By Wendy Mah

On the second visit to a doctor, Venkata was told an operation might be needed. In the meantime, a cast was put around his injured left ankle. How many days’ medical leave did he get?

“The doctor said no MC needed, go to work,” recalls Venkata with a mordant note to his voice. “He gave light duty.”

It was just one more episode that would leave the young man from Vijayawada, Andra Pradesh, depressed.

Three years ago, 27-year-old Pastula Venkata Ramana paid a hefty sum of $4,000 as agency fee to work in Singapore, yearning to provide a better life for his family. Everything was all right until a 24-inch steel pipe came off broken chain blocks, falling on his leg at around 2 pm on 14 July 2012. It shattered his dream of a better life.

Now all he wants is to get compensation and return to his home in India.

Once injured, Venkata immediately informed his boss and supervisor about the injury. As his left ankle grew more and more swollen, it would seem a matter of urgency to send him to the hospital. Yet, the safety officer delayed his exit from the construction site for three full hours until 5 pm. “Security check,” Venkata says the reason was, though what that could possibly be was left unexplained.

At last, Venkata was sent to a small clinic in Jurong. Instead of performing the necessary X-ray tests (or referring him to a hospital with X-ray facilities) for broken bones, the doctor simply gave him a bandage, some painkillers, and a two-day medical leave certificate (MC). But the pain persisted and two days later, he went to the company-appointed West Point Hospital where a doctor finally gave him an X-ray examination. Not much was explained to him about the nature of the injury, but a cast was put on the ankle. The doctor suggested an operation, but Venkata, perhaps fearful, refused it.

That was when he was told there would be no MC.

Suffering from tremendous pain, Venkata stayed in his dorm for fifteen more days. He wasn’t actually asked to go back to work.

Alex Au, a senior volunteer with Transient Workers Count Too, speculates: “While we can’t know for sure, it appears that the employer and doctor knew very well that he was unable to work. By Venkata’s account, the employer didn’t insist that he show up for work, not even for light duties.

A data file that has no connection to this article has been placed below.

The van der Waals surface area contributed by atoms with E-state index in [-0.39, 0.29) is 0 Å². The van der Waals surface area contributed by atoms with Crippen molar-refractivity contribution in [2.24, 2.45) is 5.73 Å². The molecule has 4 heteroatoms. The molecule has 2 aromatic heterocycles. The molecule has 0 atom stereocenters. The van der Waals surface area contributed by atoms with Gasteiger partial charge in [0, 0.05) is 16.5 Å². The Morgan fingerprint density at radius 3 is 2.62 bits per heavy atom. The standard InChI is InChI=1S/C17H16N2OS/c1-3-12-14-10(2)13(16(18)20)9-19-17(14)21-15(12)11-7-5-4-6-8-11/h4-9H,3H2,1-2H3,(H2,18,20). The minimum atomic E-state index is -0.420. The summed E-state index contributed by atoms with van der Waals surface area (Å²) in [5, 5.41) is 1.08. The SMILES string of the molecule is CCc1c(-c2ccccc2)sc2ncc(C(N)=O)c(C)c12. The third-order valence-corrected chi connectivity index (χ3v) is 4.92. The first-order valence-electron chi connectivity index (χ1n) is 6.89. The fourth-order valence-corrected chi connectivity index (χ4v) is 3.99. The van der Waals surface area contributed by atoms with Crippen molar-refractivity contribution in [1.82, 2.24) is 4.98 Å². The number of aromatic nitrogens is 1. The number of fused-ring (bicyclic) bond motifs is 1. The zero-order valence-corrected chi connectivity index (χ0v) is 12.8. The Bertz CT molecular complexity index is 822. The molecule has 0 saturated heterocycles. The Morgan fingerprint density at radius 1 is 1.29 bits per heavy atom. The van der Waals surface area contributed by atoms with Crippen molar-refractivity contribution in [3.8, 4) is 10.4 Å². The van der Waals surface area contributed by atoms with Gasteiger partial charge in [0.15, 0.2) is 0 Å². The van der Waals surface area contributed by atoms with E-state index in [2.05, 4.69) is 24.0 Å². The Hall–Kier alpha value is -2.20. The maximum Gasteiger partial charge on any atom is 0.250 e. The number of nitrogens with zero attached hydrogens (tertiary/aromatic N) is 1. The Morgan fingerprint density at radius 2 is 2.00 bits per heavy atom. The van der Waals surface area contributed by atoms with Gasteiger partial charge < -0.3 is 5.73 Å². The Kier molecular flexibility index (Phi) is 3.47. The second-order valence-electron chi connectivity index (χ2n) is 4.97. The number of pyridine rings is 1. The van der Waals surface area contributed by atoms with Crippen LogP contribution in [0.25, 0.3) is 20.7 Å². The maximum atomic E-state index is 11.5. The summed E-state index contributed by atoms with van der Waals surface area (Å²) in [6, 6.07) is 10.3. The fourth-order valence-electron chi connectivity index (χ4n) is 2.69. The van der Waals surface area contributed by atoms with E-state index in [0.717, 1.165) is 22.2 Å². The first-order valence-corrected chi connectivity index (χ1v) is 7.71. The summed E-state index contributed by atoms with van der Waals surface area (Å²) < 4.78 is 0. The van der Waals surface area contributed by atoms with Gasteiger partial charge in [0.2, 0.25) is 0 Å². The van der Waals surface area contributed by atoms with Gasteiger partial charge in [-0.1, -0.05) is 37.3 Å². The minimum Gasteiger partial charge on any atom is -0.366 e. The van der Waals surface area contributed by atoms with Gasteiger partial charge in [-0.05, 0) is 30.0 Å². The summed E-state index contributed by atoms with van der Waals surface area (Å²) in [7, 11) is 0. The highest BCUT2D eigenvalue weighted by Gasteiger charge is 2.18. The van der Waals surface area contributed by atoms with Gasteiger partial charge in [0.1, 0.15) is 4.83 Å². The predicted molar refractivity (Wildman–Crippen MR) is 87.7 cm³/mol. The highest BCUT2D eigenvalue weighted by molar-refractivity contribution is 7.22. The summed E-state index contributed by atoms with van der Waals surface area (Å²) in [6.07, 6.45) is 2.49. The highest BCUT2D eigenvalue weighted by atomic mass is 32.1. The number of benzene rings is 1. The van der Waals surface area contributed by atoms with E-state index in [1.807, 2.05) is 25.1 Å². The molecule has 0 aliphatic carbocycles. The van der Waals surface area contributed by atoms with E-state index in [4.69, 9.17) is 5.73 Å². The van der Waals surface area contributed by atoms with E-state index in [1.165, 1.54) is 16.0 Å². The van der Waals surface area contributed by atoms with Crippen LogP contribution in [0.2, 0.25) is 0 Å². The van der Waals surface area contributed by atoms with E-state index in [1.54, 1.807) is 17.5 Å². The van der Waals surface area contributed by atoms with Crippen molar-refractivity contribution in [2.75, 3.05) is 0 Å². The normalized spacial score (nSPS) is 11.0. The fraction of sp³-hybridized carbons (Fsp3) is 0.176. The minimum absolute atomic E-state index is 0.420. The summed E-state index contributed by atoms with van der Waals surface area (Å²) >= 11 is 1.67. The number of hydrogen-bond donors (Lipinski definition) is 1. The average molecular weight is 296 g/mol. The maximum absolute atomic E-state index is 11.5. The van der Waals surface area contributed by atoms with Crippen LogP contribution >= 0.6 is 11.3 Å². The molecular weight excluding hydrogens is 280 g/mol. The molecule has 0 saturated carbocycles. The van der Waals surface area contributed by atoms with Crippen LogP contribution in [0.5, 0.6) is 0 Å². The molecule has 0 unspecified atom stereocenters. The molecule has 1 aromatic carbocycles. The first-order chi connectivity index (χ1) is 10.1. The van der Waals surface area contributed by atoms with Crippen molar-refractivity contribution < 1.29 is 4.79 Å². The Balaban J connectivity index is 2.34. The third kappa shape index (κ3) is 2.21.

“What may be more pertinent is the rule that any workplace accident resulting in a worker given more than three days’ medical leave in a row has to be reported to the Ministry of Manpower. In Venkata’s case, he was given two days’ MC by the first doctor. Any additional MC given by the second doctor would have made the incident a mandatorily reportable one. Might this have figured in their decisions?”


The leg or the job?

Still in pain two weeks on, Venkata decided to make his way to National University Hospital (NUH) without seeking consent from his boss. There he was given a new cast and a shoe to go with it. This time, the doctor said no operation was necessary, but issued him a two-month MC.

His boss was clearly not happy about this, reports Venkata. “Boss said, ‘Why hospital again? I already sent you to West Point. You want to go outside, you pay yourself.'”

What other option did he have? Venkata forked out $150 himself for the NUH visit.

“My leg was swollen,” says Venkata, but his boss wasn’t going to be so forgiving about letting him stay in bed anymore. “Boss still said, if you don’t come to work already, you will be sent back to India,” he recounts, adding with a weak smile, “Don’t like the boss, so don’t care about losing the job.”

In mid-August, about a month after the accident, the employer passed an ultimatum to Venkata through the Safety Officer. According to Venkata, the Safety Officer said:  “Tomorrow you come back to work. If we don’t see you, will send you back.”

“I have a [follow-up] hospital appointment tomorrow.” the injured worker pleaded, to no avail.

Treatment for his leg being more important than pleasing the boss, the following day, he went to NUH, helped and escorted by his older cousin who worked in a shipyard. After the hospital visit, he sought out a lawyer, who helped report his accident to MOM and initiate a work injury claim. His lawyer also advised him to move out of the company dorm, settling him into cramped quarters on Campbell Lane.

Venkata now has to pay $230 a month for a bed – one of sixteen packed into a room.

It’s been four months since the move to Campbell Lane, and his case is still pending.  Venkata feels acutely that his employer showed no concern for him. He seems frustrated about it, and perhaps about the fact that he has no work and no income now. The routine is depressing. “Every day now I eat, sleep, pray.”

Addendum, 11 May 2013: 

On 26 March 2013, we received an email from the former employer of Pastula Venkata Ramana saying that several statements in our article about his case were incorrect. TWC2 conducted a re-interview with Venkata and our findings are published at this link.